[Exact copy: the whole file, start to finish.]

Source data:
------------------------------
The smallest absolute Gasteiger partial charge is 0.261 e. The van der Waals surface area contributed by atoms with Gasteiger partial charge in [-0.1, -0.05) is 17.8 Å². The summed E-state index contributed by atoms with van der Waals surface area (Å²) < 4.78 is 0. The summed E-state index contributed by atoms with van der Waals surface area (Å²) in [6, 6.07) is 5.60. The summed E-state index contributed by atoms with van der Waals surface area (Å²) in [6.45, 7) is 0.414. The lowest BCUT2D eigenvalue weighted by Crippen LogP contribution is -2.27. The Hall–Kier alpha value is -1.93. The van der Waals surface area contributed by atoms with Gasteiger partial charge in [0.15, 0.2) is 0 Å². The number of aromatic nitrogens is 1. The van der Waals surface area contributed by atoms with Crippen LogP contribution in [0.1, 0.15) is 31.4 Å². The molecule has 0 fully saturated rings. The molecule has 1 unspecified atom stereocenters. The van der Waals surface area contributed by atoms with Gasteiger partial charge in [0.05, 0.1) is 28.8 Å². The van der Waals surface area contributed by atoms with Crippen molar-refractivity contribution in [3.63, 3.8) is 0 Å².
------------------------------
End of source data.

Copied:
The smallest absolute Gasteiger partial charge is 0.261 e. The van der Waals surface area contributed by atoms with Gasteiger partial charge in [-0.1, -0.05) is 17.8 Å². The summed E-state index contributed by atoms with van der Waals surface area (Å²) < 4.78 is 0. The summed E-state index contributed by atoms with van der Waals surface area (Å²) in [6, 6.07) is 5.60. The summed E-state index contributed by atoms with van der Waals surface area (Å²) in [6.45, 7) is 0.414. The lowest BCUT2D eigenvalue weighted by Crippen LogP contribution is -2.27. The Hall–Kier alpha value is -1.93. The van der Waals surface area contributed by atoms with Gasteiger partial charge in [0.15, 0.2) is 0 Å². The number of aromatic nitrogens is 1. The van der Waals surface area contributed by atoms with Crippen LogP contribution in [0.1, 0.15) is 31.4 Å². The molecule has 0 fully saturated rings. The molecule has 1 unspecified atom stereocenters. The van der Waals surface area contributed by atoms with Gasteiger partial charge in [0.05, 0.1) is 28.8 Å². The van der Waals surface area contributed by atoms with Crippen molar-refractivity contribution in [3.63, 3.8) is 0 Å².